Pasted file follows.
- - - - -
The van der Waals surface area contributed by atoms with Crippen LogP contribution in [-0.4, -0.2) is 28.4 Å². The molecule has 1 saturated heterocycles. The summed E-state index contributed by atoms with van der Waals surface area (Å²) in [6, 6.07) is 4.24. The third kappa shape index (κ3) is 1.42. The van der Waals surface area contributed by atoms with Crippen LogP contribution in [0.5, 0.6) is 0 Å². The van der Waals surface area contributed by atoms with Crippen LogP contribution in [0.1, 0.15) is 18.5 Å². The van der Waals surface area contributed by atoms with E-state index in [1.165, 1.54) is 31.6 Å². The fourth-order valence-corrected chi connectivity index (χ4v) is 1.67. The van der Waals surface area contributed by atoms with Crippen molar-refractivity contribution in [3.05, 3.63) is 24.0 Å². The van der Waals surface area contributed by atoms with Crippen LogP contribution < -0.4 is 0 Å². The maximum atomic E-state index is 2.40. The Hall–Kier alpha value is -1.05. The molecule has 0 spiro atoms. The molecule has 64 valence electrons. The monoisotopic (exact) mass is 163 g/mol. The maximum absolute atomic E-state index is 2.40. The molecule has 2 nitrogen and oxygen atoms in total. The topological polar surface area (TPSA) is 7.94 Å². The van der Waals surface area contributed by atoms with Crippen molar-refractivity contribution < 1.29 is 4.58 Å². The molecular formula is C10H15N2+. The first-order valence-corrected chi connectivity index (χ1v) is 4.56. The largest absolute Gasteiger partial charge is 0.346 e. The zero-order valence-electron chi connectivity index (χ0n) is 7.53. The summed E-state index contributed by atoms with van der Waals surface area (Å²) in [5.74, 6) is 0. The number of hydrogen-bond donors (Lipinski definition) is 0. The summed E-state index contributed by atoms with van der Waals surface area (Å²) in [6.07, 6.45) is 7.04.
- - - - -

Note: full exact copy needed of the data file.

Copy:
The van der Waals surface area contributed by atoms with Crippen LogP contribution in [-0.4, -0.2) is 28.4 Å². The molecule has 1 saturated heterocycles. The summed E-state index contributed by atoms with van der Waals surface area (Å²) in [6, 6.07) is 4.24. The third kappa shape index (κ3) is 1.42. The van der Waals surface area contributed by atoms with Crippen LogP contribution in [0.5, 0.6) is 0 Å². The van der Waals surface area contributed by atoms with Crippen LogP contribution in [0.1, 0.15) is 18.5 Å². The van der Waals surface area contributed by atoms with E-state index in [1.165, 1.54) is 31.6 Å². The fourth-order valence-corrected chi connectivity index (χ4v) is 1.67. The van der Waals surface area contributed by atoms with Crippen molar-refractivity contribution in [3.05, 3.63) is 24.0 Å². The van der Waals surface area contributed by atoms with Crippen LogP contribution < -0.4 is 0 Å². The maximum atomic E-state index is 2.40. The Hall–Kier alpha value is -1.05. The molecule has 0 spiro atoms. The molecule has 64 valence electrons. The monoisotopic (exact) mass is 163 g/mol. The maximum absolute atomic E-state index is 2.40. The molecule has 2 nitrogen and oxygen atoms in total. The topological polar surface area (TPSA) is 7.94 Å². The van der Waals surface area contributed by atoms with Crippen molar-refractivity contribution < 1.29 is 4.58 Å². The molecular formula is C10H15N2+. The first-order valence-corrected chi connectivity index (χ1v) is 4.56. The largest absolute Gasteiger partial charge is 0.346 e. The zero-order valence-electron chi connectivity index (χ0n) is 7.53. The summed E-state index contributed by atoms with van der Waals surface area (Å²) in [5.74, 6) is 0. The number of hydrogen-bond donors (Lipinski definition) is 0. The summed E-state index contributed by atoms with van der Waals surface area (Å²) in [6.07, 6.45) is 7.04.